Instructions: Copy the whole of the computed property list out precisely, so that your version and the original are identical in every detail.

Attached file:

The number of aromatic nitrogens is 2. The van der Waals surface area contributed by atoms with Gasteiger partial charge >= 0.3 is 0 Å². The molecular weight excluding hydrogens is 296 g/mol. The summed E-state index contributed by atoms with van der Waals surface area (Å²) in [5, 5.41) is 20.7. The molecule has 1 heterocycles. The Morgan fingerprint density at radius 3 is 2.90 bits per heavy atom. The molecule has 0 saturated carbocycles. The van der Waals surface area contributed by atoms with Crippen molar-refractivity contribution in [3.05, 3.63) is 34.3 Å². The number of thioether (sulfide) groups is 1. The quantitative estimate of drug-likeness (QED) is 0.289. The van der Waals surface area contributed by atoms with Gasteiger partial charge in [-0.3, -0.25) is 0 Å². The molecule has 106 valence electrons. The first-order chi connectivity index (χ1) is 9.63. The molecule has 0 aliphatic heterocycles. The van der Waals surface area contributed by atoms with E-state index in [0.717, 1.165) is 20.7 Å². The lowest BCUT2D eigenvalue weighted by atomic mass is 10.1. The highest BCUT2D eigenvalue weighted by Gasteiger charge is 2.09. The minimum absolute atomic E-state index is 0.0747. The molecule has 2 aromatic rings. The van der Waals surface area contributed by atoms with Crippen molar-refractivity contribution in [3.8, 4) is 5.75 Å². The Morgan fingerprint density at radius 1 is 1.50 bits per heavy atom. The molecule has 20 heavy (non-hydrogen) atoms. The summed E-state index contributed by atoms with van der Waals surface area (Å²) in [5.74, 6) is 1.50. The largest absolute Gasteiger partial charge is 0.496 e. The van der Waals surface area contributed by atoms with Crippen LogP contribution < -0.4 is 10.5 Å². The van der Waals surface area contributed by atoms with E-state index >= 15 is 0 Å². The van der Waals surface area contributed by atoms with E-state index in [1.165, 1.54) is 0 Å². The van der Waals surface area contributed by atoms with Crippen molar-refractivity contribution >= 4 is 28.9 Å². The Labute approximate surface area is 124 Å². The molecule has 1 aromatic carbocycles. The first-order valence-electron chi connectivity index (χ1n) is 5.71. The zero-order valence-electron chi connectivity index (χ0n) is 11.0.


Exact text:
The number of aromatic nitrogens is 2. The van der Waals surface area contributed by atoms with Gasteiger partial charge >= 0.3 is 0 Å². The molecular weight excluding hydrogens is 296 g/mol. The summed E-state index contributed by atoms with van der Waals surface area (Å²) in [5, 5.41) is 20.7. The molecule has 1 heterocycles. The Morgan fingerprint density at radius 3 is 2.90 bits per heavy atom. The molecule has 0 saturated carbocycles. The van der Waals surface area contributed by atoms with Crippen molar-refractivity contribution in [3.05, 3.63) is 34.3 Å². The number of thioether (sulfide) groups is 1. The quantitative estimate of drug-likeness (QED) is 0.289. The van der Waals surface area contributed by atoms with Gasteiger partial charge in [-0.3, -0.25) is 0 Å². The molecule has 106 valence electrons. The first-order chi connectivity index (χ1) is 9.63. The molecule has 0 aliphatic heterocycles. The van der Waals surface area contributed by atoms with E-state index in [0.717, 1.165) is 20.7 Å². The lowest BCUT2D eigenvalue weighted by atomic mass is 10.1. The highest BCUT2D eigenvalue weighted by Gasteiger charge is 2.09. The minimum absolute atomic E-state index is 0.0747. The molecule has 2 aromatic rings. The van der Waals surface area contributed by atoms with Crippen molar-refractivity contribution in [3.8, 4) is 5.75 Å². The Morgan fingerprint density at radius 1 is 1.50 bits per heavy atom. The molecule has 20 heavy (non-hydrogen) atoms. The summed E-state index contributed by atoms with van der Waals surface area (Å²) in [5.74, 6) is 1.50. The largest absolute Gasteiger partial charge is 0.496 e. The van der Waals surface area contributed by atoms with Crippen LogP contribution < -0.4 is 10.5 Å². The van der Waals surface area contributed by atoms with E-state index >= 15 is 0 Å². The van der Waals surface area contributed by atoms with E-state index in [1.165, 1.54) is 0 Å². The van der Waals surface area contributed by atoms with Crippen molar-refractivity contribution >= 4 is 28.9 Å². The Labute approximate surface area is 124 Å². The molecule has 1 aromatic carbocycles. The first-order valence-electron chi connectivity index (χ1n) is 5.71. The zero-order valence-electron chi connectivity index (χ0n) is 11.0.